WASHINGTON (Reuters) - Pope Benedict, in a dramatic surprise, held an emotional and tearful meeting on Thursday with victims of sexual abuse by priests, consoling them and promising them his prayers.
The 25-minute meeting, believed to be the first time a pope has met with victims of sexual abuse by the clergy, took place in the chapel of the Vatican’s embassy and was kept secret until after it was over.
The encounter dramatically capped three days of comments the pope has made expressing shame about the scandal that has rocked the U.S. Church.
“They prayed with the Holy Father, who afterward listened to their personal accounts and offered them words of encouragement and hope,” a Vatican statement said. “His holiness assured them of his prayers for their intentions, for their families and for all victims of sexual abuse.”
Cardinal Sean O‘Malley, the archbishop of Boston, the city where the scandal first broke in 2002, accompanied the group, which a Vatican source said was made up of about a half a dozen middle-aged men and women.
Chief Vatican spokesman Rev. Federico Lombardi said there was a lot of emotion in the room and some of the victims cried. Each victim then chatted personally with the pope.
Benedict spoke “affectionate words” to the group and Cardinal O‘Malley gave the pope a notebook with the names of about 1,000 sexual abuse victims in the Boston archdiocese, so that the pope could pray for all of them, Lombardi said.
O‘Malley replaced Boston’s former archbishop, Cardinal Bernard Law, who resigned in December 2002 over the scandal.
Just hours earlier, at a Mass for some 45,000 people at the new Nationals Park baseball stadium, the pope acknowledged the “indescribable pain and harm” caused by the pedophile priests scandal, which has cost U.S. dioceses $2 billion in damages.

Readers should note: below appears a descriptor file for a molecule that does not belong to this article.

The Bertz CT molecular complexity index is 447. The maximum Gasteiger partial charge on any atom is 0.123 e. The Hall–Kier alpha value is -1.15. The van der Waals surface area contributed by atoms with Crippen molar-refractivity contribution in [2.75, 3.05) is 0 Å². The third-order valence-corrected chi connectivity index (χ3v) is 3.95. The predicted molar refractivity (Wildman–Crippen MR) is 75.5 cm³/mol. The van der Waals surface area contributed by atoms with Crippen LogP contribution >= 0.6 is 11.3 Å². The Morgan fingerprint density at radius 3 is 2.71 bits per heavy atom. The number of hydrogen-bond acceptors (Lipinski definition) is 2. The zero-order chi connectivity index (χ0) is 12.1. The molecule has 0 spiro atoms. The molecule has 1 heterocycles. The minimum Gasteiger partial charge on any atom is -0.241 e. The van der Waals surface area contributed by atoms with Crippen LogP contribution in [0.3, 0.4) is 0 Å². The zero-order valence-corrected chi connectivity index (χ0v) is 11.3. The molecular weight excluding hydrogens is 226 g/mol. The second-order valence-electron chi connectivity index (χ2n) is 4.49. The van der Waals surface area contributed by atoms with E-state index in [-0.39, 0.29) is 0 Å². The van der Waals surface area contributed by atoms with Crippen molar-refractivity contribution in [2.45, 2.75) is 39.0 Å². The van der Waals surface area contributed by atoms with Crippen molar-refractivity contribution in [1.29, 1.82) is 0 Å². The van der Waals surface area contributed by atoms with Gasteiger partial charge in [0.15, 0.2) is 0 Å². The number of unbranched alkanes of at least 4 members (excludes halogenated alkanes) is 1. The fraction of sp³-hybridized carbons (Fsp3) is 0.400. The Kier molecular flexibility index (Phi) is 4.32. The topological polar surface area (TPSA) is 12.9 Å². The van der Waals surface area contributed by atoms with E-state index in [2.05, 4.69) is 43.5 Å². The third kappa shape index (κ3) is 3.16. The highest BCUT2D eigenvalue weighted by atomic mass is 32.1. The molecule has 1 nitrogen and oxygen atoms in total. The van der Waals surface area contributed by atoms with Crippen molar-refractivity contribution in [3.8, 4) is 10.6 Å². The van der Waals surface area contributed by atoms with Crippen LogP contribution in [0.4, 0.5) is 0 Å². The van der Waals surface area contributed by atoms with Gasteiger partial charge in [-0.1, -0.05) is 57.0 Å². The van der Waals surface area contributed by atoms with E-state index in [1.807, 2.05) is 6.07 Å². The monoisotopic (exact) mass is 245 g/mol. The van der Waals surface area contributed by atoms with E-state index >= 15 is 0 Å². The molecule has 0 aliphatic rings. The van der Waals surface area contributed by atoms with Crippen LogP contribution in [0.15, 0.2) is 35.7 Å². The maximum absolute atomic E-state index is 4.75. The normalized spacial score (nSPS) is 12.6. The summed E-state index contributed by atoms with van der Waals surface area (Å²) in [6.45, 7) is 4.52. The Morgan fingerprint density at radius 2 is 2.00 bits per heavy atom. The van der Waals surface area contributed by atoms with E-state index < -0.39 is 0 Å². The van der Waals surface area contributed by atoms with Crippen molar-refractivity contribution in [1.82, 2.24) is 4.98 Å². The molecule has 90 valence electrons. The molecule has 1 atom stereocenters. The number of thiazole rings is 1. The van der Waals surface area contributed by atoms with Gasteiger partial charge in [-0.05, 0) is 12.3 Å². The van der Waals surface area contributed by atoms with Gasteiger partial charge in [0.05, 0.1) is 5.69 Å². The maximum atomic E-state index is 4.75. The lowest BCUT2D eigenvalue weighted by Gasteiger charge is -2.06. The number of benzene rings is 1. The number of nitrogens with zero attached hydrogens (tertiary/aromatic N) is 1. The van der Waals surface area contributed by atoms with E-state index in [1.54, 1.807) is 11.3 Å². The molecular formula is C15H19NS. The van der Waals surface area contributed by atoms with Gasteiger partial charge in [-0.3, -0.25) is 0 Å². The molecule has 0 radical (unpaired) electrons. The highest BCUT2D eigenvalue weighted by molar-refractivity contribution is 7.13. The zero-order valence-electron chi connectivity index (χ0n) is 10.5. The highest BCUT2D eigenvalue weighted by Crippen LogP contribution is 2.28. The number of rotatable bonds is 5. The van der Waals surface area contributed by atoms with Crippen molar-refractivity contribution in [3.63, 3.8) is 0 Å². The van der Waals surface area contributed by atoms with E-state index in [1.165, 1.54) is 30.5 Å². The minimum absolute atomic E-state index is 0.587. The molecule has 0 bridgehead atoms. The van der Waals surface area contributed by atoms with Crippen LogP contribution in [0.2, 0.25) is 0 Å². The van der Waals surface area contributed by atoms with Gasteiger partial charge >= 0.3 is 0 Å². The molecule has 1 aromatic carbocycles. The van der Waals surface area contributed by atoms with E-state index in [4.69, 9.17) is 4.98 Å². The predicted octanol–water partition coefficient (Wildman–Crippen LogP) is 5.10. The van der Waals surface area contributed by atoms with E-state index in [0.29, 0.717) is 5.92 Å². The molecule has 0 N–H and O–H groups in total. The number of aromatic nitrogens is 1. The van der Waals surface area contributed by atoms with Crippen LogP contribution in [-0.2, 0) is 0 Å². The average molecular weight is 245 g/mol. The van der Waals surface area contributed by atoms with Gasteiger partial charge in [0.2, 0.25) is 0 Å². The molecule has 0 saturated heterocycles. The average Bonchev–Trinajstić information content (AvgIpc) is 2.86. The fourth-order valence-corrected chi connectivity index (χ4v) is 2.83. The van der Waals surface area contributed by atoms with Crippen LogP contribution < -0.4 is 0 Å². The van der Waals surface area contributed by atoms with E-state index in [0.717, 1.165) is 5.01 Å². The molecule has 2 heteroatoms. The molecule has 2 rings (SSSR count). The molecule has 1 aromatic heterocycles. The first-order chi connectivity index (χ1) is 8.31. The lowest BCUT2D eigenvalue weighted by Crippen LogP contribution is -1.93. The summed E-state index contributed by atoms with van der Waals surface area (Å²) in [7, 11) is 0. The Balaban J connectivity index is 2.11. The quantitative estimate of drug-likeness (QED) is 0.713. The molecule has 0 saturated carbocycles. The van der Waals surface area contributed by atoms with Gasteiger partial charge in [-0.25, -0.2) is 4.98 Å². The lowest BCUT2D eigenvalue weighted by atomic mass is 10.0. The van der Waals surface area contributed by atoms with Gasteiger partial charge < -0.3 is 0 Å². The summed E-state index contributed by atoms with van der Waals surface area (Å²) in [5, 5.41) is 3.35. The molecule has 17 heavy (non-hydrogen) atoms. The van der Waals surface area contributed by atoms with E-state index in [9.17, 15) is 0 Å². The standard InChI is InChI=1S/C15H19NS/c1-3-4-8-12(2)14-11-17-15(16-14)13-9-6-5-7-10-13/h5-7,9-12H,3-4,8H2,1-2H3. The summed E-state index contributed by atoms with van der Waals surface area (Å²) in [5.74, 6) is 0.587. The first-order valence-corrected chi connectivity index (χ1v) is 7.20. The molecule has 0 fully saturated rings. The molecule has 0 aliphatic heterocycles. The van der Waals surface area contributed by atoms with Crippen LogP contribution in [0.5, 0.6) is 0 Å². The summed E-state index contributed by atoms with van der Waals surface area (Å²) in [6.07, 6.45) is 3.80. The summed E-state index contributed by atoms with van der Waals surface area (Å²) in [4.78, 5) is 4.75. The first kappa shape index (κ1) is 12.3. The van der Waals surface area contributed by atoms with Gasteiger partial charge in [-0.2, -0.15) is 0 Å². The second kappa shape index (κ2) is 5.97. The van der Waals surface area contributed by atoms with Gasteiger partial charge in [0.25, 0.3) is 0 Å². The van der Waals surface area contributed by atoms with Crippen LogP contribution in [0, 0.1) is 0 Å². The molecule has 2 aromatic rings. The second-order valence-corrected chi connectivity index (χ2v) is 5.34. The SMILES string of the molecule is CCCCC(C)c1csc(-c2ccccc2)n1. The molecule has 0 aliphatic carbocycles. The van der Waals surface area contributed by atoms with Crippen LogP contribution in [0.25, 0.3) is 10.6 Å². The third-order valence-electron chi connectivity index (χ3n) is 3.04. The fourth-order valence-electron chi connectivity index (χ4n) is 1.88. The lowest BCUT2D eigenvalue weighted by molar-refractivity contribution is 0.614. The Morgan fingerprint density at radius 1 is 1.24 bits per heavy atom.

“No words of mine can describe the pain and harm inflicted by such abuse,” the pope said in the sermon at the stadium hosting its first non-baseball event.
The U.S. pedophile priest scandal first erupted in Boston, where priests who abused minors were transferred to other parishes instead of being defrocked or reported to police.
At the stadium, advertisements flanking the scoreboard were covered by U.S. flags. A large yellow and white papal flag fluttered in left field and a papal seal covered home plate as the pope said Mass from an altar platform in center field.
“It is important that those who have suffered be given loving pastoral attention. Nor can I adequately describe the damage that has occurred within the community of the Church,” he said during Mass.
From a towering white and gold altar platform, the pope asked U.S. Catholics to foster healing and reconciliation with victims and added: “Also, I ask you to love your priests, and to affirm them in the excellent work that they do.”
The Church’s position has always been that an extremely small number of priests -- less than one percent -- were abusers while the overwhelming majority were faithful to their vocation and protected children.
Bill Fay, a Catholic from Rockville, Maryland who attended the Mass, said the scandal had not shaken his faith and that he decided to keep his children in Catholic schools. But he was critical of the way the Church handled the crisis.
“They did a fairly good job of attempting to sweep it under the rug,” he said.
The pope later addressed Catholic educators from around the country at Washington’s Catholic University of America.
He said Roman Catholic universities and schools that ignore Church teachings in the name of academic freedom betray their identity and risk causing moral confusion among their students.
He goes to New York on Friday to address the United Nations, visit the site where the World Trade Center was destroyed in the September 11 attacks, and say Mass at Yankee Stadium before returning to Rome on Sunday.
(Additional reporting by Andy Sullivan and Tom Heneghan; Writing by Philip Pullella, Editing by Patricia Zengerle)
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